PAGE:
Change your vocabulary!
Monday, January 09, 2017
I finally took the word "cheat" out of my vocabulary, as in "cheat meal" or "cheat day." It helps me to not think of foods as "bad" or "good." That's giving food more power than I ever want to give it again.
I try to eat well about 90% of the time, and the rest of the time, I am careful. If I'm gonna eat it, I have to be responsible for its calories. So I track it. EVERY BITE OF IT. I have a grasp on my calorie target not only for each day but for each week. So if I can't make up for those calories in one day, I spread them over the week.
Don't we all keep an idea of how much we want to lose in a week's time? Then why does it seem weird to figure out a calorie target for a week's time as well as a day's time?
If I'm going to eat something that's not as nutritionally dense as I normally eat, I track it and make room for it in my calories for the day/week, and then I enjoy EVERY SINGLE BITE. No reminding myself all the way through how I should be doing better, or eating better, or how I shouldn't be eating this - or otherwise beating myself up.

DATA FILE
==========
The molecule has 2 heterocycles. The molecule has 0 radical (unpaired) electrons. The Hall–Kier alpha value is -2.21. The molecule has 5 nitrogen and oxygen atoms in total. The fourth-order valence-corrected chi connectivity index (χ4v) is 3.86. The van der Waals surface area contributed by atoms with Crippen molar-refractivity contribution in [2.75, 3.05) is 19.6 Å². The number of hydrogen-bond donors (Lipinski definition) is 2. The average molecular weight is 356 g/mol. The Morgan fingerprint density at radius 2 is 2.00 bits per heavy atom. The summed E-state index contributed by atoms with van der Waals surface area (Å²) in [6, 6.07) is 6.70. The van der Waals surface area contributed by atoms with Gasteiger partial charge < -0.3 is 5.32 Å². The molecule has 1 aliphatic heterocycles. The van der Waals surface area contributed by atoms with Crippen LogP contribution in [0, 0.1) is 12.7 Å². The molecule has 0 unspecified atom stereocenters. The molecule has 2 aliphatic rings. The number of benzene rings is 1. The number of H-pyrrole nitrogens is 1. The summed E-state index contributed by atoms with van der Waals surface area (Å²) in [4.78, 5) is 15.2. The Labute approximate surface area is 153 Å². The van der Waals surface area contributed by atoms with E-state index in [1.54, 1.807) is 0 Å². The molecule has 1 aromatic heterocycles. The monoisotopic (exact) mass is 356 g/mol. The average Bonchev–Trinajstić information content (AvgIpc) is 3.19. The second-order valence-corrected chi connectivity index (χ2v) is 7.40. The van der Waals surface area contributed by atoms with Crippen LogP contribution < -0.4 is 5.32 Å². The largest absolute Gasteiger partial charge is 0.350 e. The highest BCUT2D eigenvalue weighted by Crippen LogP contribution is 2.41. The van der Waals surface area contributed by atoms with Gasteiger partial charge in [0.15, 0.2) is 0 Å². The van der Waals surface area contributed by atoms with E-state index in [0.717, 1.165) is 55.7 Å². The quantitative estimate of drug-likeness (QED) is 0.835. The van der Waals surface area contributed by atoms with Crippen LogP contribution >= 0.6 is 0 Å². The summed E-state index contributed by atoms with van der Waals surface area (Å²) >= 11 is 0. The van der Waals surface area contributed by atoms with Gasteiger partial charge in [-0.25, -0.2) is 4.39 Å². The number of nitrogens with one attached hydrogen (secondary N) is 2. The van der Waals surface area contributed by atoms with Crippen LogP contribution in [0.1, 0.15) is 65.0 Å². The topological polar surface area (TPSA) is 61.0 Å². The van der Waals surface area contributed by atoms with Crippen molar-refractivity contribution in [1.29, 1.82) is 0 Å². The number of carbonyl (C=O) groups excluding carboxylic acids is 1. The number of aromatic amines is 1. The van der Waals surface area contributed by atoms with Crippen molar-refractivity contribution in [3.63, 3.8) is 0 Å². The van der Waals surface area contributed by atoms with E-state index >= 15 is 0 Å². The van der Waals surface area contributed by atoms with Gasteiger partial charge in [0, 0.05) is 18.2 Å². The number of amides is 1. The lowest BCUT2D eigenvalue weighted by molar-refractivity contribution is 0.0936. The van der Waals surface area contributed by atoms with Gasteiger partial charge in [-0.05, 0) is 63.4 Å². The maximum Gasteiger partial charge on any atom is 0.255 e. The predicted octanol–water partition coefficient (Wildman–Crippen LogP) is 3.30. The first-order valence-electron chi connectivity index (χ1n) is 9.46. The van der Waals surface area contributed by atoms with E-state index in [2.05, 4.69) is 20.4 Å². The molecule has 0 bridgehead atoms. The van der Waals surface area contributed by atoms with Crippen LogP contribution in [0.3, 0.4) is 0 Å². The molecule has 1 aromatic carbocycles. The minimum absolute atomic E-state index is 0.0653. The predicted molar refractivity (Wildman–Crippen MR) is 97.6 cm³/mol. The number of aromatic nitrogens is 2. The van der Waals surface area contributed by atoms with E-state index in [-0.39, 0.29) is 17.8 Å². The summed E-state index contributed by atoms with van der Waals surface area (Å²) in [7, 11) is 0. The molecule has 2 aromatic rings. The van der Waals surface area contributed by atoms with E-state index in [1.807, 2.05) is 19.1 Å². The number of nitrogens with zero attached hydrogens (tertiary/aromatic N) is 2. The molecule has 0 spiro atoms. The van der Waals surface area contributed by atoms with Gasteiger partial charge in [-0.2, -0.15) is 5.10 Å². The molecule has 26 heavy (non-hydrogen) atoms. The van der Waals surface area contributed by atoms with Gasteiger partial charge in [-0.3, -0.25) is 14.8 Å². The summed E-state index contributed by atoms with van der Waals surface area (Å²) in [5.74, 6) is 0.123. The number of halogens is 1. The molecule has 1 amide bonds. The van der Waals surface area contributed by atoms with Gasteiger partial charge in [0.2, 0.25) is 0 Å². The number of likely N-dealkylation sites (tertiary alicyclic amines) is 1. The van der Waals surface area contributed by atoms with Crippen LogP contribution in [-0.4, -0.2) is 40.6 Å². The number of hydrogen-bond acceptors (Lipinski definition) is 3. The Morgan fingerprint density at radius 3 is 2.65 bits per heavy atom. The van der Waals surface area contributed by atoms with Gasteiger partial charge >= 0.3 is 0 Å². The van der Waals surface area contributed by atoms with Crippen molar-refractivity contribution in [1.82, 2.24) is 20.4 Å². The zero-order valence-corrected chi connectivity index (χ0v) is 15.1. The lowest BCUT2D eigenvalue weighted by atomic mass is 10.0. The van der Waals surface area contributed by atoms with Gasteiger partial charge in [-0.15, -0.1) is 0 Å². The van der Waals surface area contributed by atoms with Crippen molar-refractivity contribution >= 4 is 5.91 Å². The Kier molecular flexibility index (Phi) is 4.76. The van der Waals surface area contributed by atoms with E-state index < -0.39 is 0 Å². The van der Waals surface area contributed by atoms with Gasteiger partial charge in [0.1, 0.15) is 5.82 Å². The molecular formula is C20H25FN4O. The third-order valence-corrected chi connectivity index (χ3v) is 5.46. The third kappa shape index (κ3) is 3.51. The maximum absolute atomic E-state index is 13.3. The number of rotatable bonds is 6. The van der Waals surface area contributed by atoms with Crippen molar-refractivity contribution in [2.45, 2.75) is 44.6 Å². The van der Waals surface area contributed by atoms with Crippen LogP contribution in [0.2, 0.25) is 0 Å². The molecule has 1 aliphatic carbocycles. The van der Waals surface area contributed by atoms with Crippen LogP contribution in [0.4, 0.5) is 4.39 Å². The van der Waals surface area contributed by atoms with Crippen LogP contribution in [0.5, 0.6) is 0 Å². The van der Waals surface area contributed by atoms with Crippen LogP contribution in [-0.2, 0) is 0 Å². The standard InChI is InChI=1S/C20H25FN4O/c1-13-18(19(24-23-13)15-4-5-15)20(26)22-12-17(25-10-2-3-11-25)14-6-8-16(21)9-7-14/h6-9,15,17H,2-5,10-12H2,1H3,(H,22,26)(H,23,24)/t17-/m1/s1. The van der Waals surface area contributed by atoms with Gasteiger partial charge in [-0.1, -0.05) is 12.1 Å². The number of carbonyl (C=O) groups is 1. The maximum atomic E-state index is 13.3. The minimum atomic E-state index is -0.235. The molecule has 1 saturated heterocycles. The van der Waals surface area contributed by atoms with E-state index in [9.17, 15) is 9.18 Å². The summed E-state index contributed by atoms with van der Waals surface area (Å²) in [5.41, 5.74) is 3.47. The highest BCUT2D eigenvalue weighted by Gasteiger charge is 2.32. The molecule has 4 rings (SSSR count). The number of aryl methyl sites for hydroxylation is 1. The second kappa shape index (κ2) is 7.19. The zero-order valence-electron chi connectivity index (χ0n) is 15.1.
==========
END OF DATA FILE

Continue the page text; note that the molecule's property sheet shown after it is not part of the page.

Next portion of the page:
The bottom line is that I'm not going to stick with any plan long term that doesn't allow me to ever have ice cream, or takeout pizza, or a loaded baked potato, etc, etc. I have tried to build a healthy way of eating that doesn't feel like I've had to give up occasional treats - I just don't have them all the time. I do not give myself permission to eat poorly even every day. (If you don't believe that, take another look at my before/after photo.)
And if I'm going to eat it anyway, I'm by golly going to enjoy EVERY BITE!
My sister in law once said it best: "Either eat it or don't. But if you're going to eat it, don't waste enjoyment on reminding yourself of all the reasons you shouldn't be enjoying it!"
One last thought: I realize eating disorders exist, and that some of them prevent people from being able to stop with one small treat from time to time. What works for me won't necessarily work for someone with different food issues than the ones with which I struggle. I haven't always been able to enjoy an occasional treat without falling into a full-blown binge session, but regaining my perspective on food has helped me with that.